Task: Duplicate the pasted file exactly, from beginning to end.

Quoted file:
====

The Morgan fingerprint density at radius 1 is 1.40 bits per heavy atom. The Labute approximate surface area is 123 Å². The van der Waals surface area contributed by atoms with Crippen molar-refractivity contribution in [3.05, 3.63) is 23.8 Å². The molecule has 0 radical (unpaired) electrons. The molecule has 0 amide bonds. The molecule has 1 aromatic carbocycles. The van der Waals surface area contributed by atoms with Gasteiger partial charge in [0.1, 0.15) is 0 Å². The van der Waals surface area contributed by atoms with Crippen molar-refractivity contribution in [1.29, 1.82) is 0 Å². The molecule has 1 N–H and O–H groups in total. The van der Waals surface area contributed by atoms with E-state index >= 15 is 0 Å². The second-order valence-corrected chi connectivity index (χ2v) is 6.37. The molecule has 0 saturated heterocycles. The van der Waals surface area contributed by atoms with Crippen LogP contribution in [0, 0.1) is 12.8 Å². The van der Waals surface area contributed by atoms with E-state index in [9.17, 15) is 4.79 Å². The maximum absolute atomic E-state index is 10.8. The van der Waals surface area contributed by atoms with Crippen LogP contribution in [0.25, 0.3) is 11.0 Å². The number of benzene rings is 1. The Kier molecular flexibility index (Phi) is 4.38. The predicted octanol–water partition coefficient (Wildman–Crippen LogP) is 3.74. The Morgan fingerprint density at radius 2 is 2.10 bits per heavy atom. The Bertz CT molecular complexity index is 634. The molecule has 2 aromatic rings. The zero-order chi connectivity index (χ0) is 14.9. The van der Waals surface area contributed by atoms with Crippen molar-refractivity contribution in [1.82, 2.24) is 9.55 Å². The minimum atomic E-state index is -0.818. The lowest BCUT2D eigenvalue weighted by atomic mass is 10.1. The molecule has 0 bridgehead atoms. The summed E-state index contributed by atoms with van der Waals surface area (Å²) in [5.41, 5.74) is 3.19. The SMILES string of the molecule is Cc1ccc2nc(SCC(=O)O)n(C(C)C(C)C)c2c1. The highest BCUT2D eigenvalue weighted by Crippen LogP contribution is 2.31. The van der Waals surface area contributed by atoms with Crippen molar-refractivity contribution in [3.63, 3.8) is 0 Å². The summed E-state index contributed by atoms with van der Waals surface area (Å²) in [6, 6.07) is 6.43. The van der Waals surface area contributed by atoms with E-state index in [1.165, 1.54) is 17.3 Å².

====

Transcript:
The Morgan fingerprint density at radius 1 is 1.40 bits per heavy atom. The Labute approximate surface area is 123 Å². The van der Waals surface area contributed by atoms with Crippen molar-refractivity contribution in [3.05, 3.63) is 23.8 Å². The molecule has 0 radical (unpaired) electrons. The molecule has 0 amide bonds. The molecule has 1 aromatic carbocycles. The van der Waals surface area contributed by atoms with Gasteiger partial charge in [0.1, 0.15) is 0 Å². The van der Waals surface area contributed by atoms with Crippen molar-refractivity contribution in [1.29, 1.82) is 0 Å². The molecule has 1 N–H and O–H groups in total. The van der Waals surface area contributed by atoms with E-state index >= 15 is 0 Å². The second-order valence-corrected chi connectivity index (χ2v) is 6.37. The molecule has 0 saturated heterocycles. The van der Waals surface area contributed by atoms with Crippen LogP contribution in [0, 0.1) is 12.8 Å². The van der Waals surface area contributed by atoms with E-state index in [9.17, 15) is 4.79 Å². The maximum absolute atomic E-state index is 10.8. The van der Waals surface area contributed by atoms with Crippen LogP contribution in [0.25, 0.3) is 11.0 Å². The number of benzene rings is 1. The Kier molecular flexibility index (Phi) is 4.38. The predicted octanol–water partition coefficient (Wildman–Crippen LogP) is 3.74. The Morgan fingerprint density at radius 2 is 2.10 bits per heavy atom. The Bertz CT molecular complexity index is 634. The molecule has 2 aromatic rings. The zero-order chi connectivity index (χ0) is 14.9. The van der Waals surface area contributed by atoms with Crippen molar-refractivity contribution in [1.82, 2.24) is 9.55 Å². The minimum atomic E-state index is -0.818. The lowest BCUT2D eigenvalue weighted by atomic mass is 10.1. The molecule has 0 bridgehead atoms. The summed E-state index contributed by atoms with van der Waals surface area (Å²) in [5.41, 5.74) is 3.19. The SMILES string of the molecule is Cc1ccc2nc(SCC(=O)O)n(C(C)C(C)C)c2c1. The highest BCUT2D eigenvalue weighted by Crippen LogP contribution is 2.31. The van der Waals surface area contributed by atoms with Crippen molar-refractivity contribution in [3.63, 3.8) is 0 Å². The summed E-state index contributed by atoms with van der Waals surface area (Å²) in [6, 6.07) is 6.43. The van der Waals surface area contributed by atoms with E-state index in [1.165, 1.54) is 17.3 Å².